Army South Soldiers return from humanitarian assistance deployment in Central America due to Hurricanes Eta and Iota

Photo By Tech. Sgt. Jael Laborn | A Honduran Air Force Airman tosses a food bundle to a soldier assigned to Joint Task Force-Bravo at San Pedro Sula, Honduras, Nov. 23, 2020. At the request of the government of Honduras, Joint Task Force-Bravo is providing aerial support to relief operations in Honduras, impacted by Hurricane Iota. (U.S. Air Force Photo by Tech. Sgt. Jael Laborn) see less | View Image Page



Story by Leanne Thomas 

U.S. Army South 

With two major hurricanes hitting the Central and South American region less than two weeks apart from each other, the nation found itself dealing with the devastation of a humanitarian crisis. U.S. Southern Command immediately coordinated disaster relief efforts, pushing elements from U.S. Army South to support Joint Task Force-Bravo in responding to the emergency in the aftermath of Hurricanes Eta and Iota.

On Dec. 2, 15 Soldiers assigned to Army South returned from a humanitarian assistance and disaster relief deployment in Honduras after nearly a month on the ground. The element deployed to Honduras Nov. 9, soon after the U.S. government declared a disaster in Honduras, and JTF-Bravo began life-saving search and rescue operations and the delivery of aid at the request of the U.S. Agency for International Development, or USAID.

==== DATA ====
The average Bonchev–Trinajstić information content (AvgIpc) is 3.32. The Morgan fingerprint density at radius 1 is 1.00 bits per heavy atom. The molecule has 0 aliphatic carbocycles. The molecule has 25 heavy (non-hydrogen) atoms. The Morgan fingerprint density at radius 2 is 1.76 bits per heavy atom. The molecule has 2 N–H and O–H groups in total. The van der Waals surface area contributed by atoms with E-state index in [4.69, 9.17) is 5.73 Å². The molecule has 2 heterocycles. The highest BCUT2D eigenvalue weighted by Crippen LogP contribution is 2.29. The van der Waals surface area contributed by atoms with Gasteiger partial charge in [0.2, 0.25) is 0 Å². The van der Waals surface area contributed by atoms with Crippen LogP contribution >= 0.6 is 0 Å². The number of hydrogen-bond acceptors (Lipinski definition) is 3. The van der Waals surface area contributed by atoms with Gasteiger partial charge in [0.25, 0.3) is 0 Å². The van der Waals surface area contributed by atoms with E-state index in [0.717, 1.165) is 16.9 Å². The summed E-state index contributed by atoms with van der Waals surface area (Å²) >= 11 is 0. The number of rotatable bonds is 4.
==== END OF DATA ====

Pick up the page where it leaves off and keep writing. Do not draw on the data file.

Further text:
“Supporting disaster response efforts in foreign countries led by USAID is one of the missions we train for to assist partners in need,” said Maj. Gen. Daniel R. Walrath, Army South commander. “The Army South element was key in carrying out this important mission in support of U.S. Southern Command’s JTF-Bravo joint team.”

Upon arrival in Honduras, Army South Soldiers quickly integrated within the JTF-Bravo staff and began processing and coordinating aerial humanitarian missions throughout Guatemala, Honduras and Panama.

“One of the most important responsibilities was that the missions were coordinated to account for maximum helicopter time,” said Capt. Joaquin Matias, U.S. Army South Headquarters and Headquarters Company commander. “There was also a safety aspect involved with the pilots and with the maintenance of the aircraft. Time wasted in between missions is time that cuts into the pilots’ time away from the missions because of maintenance. You can’t deliver humanitarian aid if you do not have helicopters. So it’s a balance that you do between the humanitarian aid and the pilots’ flight hours and the maintenance of the helicopters.”

A week after the Army South element arrived to Honduras, a second hurricane, Hurricane Iota, passed over Central America, with Category 4 winds.

“We got there to do a job, we did the job, and then we knew the second hurricane was coming; so we toughed it out and were at a tactical pause,” said Master Sgt. Arnulfo Nino, noncommissioned officer in charge of the Army South augmentation element during the deployment. “We then reconsolidated, reorganized, and we got back to doing what we were doing with humanitarian assistance missions.”